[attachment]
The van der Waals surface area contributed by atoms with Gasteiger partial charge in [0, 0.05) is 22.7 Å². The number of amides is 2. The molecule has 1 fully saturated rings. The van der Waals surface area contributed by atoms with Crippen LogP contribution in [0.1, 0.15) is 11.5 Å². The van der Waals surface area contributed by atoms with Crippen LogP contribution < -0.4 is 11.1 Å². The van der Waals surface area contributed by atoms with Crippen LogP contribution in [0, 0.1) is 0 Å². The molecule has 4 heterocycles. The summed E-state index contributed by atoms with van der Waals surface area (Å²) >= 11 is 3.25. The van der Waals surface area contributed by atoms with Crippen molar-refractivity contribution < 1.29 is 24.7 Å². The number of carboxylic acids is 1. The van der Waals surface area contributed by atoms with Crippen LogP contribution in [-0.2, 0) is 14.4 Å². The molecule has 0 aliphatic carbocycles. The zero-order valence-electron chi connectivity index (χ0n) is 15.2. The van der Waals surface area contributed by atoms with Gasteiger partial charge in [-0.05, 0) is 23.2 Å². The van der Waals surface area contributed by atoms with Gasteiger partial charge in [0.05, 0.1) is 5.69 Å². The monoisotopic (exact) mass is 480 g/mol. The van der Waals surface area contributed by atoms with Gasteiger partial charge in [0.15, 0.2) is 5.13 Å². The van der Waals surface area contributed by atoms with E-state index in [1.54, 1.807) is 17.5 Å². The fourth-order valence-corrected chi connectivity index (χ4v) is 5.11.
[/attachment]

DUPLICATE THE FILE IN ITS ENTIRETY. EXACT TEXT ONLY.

The van der Waals surface area contributed by atoms with Gasteiger partial charge in [0, 0.05) is 22.7 Å². The number of amides is 2. The molecule has 1 fully saturated rings. The van der Waals surface area contributed by atoms with Crippen LogP contribution in [0.1, 0.15) is 11.5 Å². The van der Waals surface area contributed by atoms with Crippen LogP contribution < -0.4 is 11.1 Å². The van der Waals surface area contributed by atoms with Crippen LogP contribution in [0, 0.1) is 0 Å². The molecule has 4 heterocycles. The summed E-state index contributed by atoms with van der Waals surface area (Å²) >= 11 is 3.25. The van der Waals surface area contributed by atoms with Crippen molar-refractivity contribution < 1.29 is 24.7 Å². The number of carboxylic acids is 1. The van der Waals surface area contributed by atoms with Crippen LogP contribution in [-0.2, 0) is 14.4 Å². The molecule has 0 aliphatic carbocycles. The zero-order valence-electron chi connectivity index (χ0n) is 15.2. The van der Waals surface area contributed by atoms with Gasteiger partial charge in [-0.05, 0) is 23.2 Å². The van der Waals surface area contributed by atoms with Gasteiger partial charge in [0.05, 0.1) is 5.69 Å². The monoisotopic (exact) mass is 480 g/mol. The van der Waals surface area contributed by atoms with Gasteiger partial charge in [0.15, 0.2) is 5.13 Å². The van der Waals surface area contributed by atoms with E-state index in [1.54, 1.807) is 17.5 Å². The fourth-order valence-corrected chi connectivity index (χ4v) is 5.11.